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View Full Version : [SOLVED]Can someone confirm that I have the right idea? (Memory management question).




chrono1081
Feb 6, 2012, 11:18 PM
Hi guys,

I know ARC exists but I'd rather work on learning manual memory management on iOS and just have a question:

I have this method:

-(void)foundLocation:(CLLocation *)loc
{
CLLocationCoordinate2D coord = [loc coordinate];

//Create date string
NSDate *currentDate = [NSDate date];
NSString *date = [NSDateFormatter localizedStringFromDate:currentDate
dateStyle:NSDateFormatterShortStyle
timeStyle:NSDateFormatterShortStyle];

//Create an instance of MapPoint with the current data
MapPoint *mp = [[MapPoint alloc] initWithCoordinate:coord
title:[locationTitleField text]
subtitle:date];

//Add it to the map view
[worldView addAnnotation:mp];

//MKMapview retains its annotations, we can release
[mp release];

//Zoom the region to this location
MKCoordinateRegion region = MKCoordinateRegionMakeWithDistance(coord, 250, 250);
[worldView setRegion:region animated:YES];

[locationTitleField setText:@""];
[activityIndicator stopAnimating];
[locationTitleField setHidden:NO];
[locationManager stopUpdatingLocation];
}

I am I correct for NOT releasing the objects in bold? My understanding is that since they are convenience methods (I hope thats the correct terminology) that they are not to be released and that the class takes care of that for me since they were not created using alloc, or init.

I just want to reaffirm my understanding of this.



WestonHarvey1
Feb 6, 2012, 11:35 PM
You are correct. You do not release currentDate because it was initialized and added to the autorelease pool by Date. You don't own that object so if you want to hang on to it you need to retain it:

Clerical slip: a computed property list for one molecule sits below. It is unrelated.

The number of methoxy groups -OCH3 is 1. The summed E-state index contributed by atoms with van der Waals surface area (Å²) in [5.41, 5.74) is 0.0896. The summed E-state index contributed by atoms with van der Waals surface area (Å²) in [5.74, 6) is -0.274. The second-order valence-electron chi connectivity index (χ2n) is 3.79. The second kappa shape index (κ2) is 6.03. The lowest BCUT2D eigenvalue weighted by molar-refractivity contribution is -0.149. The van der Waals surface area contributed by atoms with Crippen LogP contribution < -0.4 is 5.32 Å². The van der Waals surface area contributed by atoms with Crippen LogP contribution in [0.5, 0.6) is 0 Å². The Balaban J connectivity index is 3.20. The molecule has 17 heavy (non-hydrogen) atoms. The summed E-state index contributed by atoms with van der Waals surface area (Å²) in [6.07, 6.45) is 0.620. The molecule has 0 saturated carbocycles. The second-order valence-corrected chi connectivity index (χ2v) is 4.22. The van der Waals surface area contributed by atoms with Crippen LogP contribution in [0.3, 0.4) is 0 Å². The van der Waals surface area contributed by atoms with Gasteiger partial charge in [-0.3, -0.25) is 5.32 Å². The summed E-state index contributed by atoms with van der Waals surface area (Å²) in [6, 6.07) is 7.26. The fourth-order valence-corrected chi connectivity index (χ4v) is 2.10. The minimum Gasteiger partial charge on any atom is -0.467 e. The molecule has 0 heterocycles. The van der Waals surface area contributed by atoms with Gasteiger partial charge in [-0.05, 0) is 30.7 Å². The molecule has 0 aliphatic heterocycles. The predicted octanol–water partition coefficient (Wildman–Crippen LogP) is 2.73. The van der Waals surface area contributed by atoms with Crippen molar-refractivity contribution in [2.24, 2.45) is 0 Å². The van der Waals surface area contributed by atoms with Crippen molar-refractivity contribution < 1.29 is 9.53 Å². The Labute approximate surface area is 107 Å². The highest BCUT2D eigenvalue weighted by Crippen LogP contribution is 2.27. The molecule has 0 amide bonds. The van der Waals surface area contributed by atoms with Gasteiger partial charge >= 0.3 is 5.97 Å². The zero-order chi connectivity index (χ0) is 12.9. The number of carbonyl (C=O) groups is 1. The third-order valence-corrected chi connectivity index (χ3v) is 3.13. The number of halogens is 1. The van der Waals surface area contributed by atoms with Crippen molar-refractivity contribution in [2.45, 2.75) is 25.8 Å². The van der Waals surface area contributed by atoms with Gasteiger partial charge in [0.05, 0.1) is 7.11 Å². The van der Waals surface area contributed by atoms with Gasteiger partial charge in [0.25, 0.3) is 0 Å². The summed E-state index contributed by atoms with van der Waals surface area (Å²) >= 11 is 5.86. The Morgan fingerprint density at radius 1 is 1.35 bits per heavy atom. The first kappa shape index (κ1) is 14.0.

NSDate *currentDate = [[NSDate date] retain];

Then you'd release it.

chown33
Feb 6, 2012, 11:38 PM
If you understand the principle of object ownership, you'll be able to answer the question yourself.

Read the section "Memory Management Policy", sub-heading "Basic Memory Management Rules".
https://developer.apple.com/library/ios/#documentation/Cocoa/Conceptual/MemoryMgmt/Articles/MemoryMgmt.html

The rules are quite simple, and their use is extremely uniform. So uniform, in fact, that you have to look long and hard to find something from Apple that doesn't follow the rules.

To answer your question is a straightforward task of logically applying the rules, which are very clearly stated. So take the code you showed, systematically apply the rules, and post the answer you get.

Once you have an answer, study the rules. In particular, make sure you understand the principle of ownership, and how all the rules (including ones about convenience methods) flow from that basic principle.

For what it's worth, ARC works by following the same rules, also in a systematic way, so once you know the principle and the rules, you'll understand how ARC is able to do what it does.

chrono1081
Feb 6, 2012, 11:43 PM
You are correct. You do not release currentDate because it was initialized and added to the autorelease pool by Date. You don't own that object so if you want to hang on to it you need to retain it:

NSDate *currentDate = [[NSDate date] retain];

Then you'd release it.

If you understand the principle of object ownership, you'll be able to answer the question yourself.

Read the section "Memory Management Policy", sub-heading "Basic Memory Management Rules".
https://developer.apple.com/library/ios/#documentation/Cocoa/Conceptual/MemoryMgmt/Articles/MemoryMgmt.html


The rules are quite simple, and their use is extremely uniform. So uniform, in fact, that you have to look long and hard to find something from Apple that doesn't follow the rules.

To answer your question is a straightforward task of logically applying the rules, which are very clearly stated. So take the code you showed, systematically apply the rules, and post the answer you get.